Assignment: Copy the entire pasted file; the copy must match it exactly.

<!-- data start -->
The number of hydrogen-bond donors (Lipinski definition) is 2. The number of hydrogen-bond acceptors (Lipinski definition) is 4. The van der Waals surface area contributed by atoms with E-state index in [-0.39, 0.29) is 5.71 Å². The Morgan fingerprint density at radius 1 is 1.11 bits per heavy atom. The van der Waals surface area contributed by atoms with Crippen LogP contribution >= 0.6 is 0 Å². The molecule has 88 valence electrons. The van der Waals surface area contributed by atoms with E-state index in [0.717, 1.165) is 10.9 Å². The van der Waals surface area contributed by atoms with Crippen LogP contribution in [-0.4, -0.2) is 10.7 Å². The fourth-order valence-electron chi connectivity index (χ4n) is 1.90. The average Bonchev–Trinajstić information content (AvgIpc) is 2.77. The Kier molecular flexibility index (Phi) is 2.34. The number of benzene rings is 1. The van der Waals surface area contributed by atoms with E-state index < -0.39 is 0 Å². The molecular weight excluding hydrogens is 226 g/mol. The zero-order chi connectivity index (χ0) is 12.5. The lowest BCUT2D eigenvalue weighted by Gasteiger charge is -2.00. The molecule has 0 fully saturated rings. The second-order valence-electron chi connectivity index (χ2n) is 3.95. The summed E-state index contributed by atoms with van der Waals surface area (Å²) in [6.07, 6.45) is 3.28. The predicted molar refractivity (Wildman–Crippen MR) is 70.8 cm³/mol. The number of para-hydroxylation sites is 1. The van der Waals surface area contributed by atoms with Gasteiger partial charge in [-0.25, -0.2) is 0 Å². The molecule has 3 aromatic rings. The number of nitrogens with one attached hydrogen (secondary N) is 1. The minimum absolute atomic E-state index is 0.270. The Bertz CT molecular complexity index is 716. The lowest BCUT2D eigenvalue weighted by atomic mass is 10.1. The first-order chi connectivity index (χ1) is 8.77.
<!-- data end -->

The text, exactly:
The number of hydrogen-bond donors (Lipinski definition) is 2. The number of hydrogen-bond acceptors (Lipinski definition) is 4. The van der Waals surface area contributed by atoms with E-state index in [-0.39, 0.29) is 5.71 Å². The Morgan fingerprint density at radius 1 is 1.11 bits per heavy atom. The van der Waals surface area contributed by atoms with Crippen LogP contribution >= 0.6 is 0 Å². The molecule has 88 valence electrons. The van der Waals surface area contributed by atoms with E-state index in [0.717, 1.165) is 10.9 Å². The van der Waals surface area contributed by atoms with Crippen LogP contribution in [-0.4, -0.2) is 10.7 Å². The fourth-order valence-electron chi connectivity index (χ4n) is 1.90. The average Bonchev–Trinajstić information content (AvgIpc) is 2.77. The Kier molecular flexibility index (Phi) is 2.34. The number of benzene rings is 1. The van der Waals surface area contributed by atoms with E-state index < -0.39 is 0 Å². The molecular weight excluding hydrogens is 226 g/mol. The zero-order chi connectivity index (χ0) is 12.5. The lowest BCUT2D eigenvalue weighted by Gasteiger charge is -2.00. The molecule has 0 fully saturated rings. The second-order valence-electron chi connectivity index (χ2n) is 3.95. The summed E-state index contributed by atoms with van der Waals surface area (Å²) in [6.07, 6.45) is 3.28. The predicted molar refractivity (Wildman–Crippen MR) is 70.8 cm³/mol. The number of para-hydroxylation sites is 1. The van der Waals surface area contributed by atoms with Gasteiger partial charge in [-0.25, -0.2) is 0 Å². The molecule has 3 aromatic rings. The number of nitrogens with one attached hydrogen (secondary N) is 1. The minimum absolute atomic E-state index is 0.270. The Bertz CT molecular complexity index is 716. The lowest BCUT2D eigenvalue weighted by atomic mass is 10.1. The first-order chi connectivity index (χ1) is 8.77.